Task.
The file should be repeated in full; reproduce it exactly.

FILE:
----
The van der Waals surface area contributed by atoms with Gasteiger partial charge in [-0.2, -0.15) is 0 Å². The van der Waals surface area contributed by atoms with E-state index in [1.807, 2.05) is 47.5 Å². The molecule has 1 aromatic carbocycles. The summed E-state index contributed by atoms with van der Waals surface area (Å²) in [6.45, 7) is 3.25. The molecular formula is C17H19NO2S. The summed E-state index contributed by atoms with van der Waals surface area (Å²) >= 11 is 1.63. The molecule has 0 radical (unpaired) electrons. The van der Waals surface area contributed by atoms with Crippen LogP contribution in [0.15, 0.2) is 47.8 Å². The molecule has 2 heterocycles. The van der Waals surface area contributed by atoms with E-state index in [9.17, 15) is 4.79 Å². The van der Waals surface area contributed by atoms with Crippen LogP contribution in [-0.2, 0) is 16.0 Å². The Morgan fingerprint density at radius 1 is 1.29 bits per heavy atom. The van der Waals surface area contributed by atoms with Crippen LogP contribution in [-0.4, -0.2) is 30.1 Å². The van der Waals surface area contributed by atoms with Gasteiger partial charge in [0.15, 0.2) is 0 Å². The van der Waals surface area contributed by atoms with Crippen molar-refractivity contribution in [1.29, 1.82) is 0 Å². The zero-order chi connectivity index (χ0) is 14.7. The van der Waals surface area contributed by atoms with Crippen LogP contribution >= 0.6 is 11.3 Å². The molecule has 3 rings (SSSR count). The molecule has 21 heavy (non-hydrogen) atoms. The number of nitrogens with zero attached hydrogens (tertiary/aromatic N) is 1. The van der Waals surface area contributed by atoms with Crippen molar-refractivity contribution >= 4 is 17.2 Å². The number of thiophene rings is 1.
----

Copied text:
The van der Waals surface area contributed by atoms with Gasteiger partial charge in [-0.2, -0.15) is 0 Å². The van der Waals surface area contributed by atoms with E-state index in [1.807, 2.05) is 47.5 Å². The molecule has 1 aromatic carbocycles. The summed E-state index contributed by atoms with van der Waals surface area (Å²) in [6.45, 7) is 3.25. The molecular formula is C17H19NO2S. The summed E-state index contributed by atoms with van der Waals surface area (Å²) >= 11 is 1.63. The molecule has 0 radical (unpaired) electrons. The van der Waals surface area contributed by atoms with Crippen LogP contribution in [0.15, 0.2) is 47.8 Å². The molecule has 2 heterocycles. The van der Waals surface area contributed by atoms with E-state index in [9.17, 15) is 4.79 Å². The van der Waals surface area contributed by atoms with Crippen LogP contribution in [-0.2, 0) is 16.0 Å². The Morgan fingerprint density at radius 1 is 1.29 bits per heavy atom. The van der Waals surface area contributed by atoms with Crippen LogP contribution in [-0.4, -0.2) is 30.1 Å². The van der Waals surface area contributed by atoms with Gasteiger partial charge in [0.15, 0.2) is 0 Å². The van der Waals surface area contributed by atoms with Crippen molar-refractivity contribution in [1.29, 1.82) is 0 Å². The zero-order chi connectivity index (χ0) is 14.7. The van der Waals surface area contributed by atoms with Crippen LogP contribution >= 0.6 is 11.3 Å². The molecule has 3 rings (SSSR count). The molecule has 21 heavy (non-hydrogen) atoms. The number of nitrogens with zero attached hydrogens (tertiary/aromatic N) is 1. The van der Waals surface area contributed by atoms with Crippen molar-refractivity contribution >= 4 is 17.2 Å². The number of thiophene rings is 1.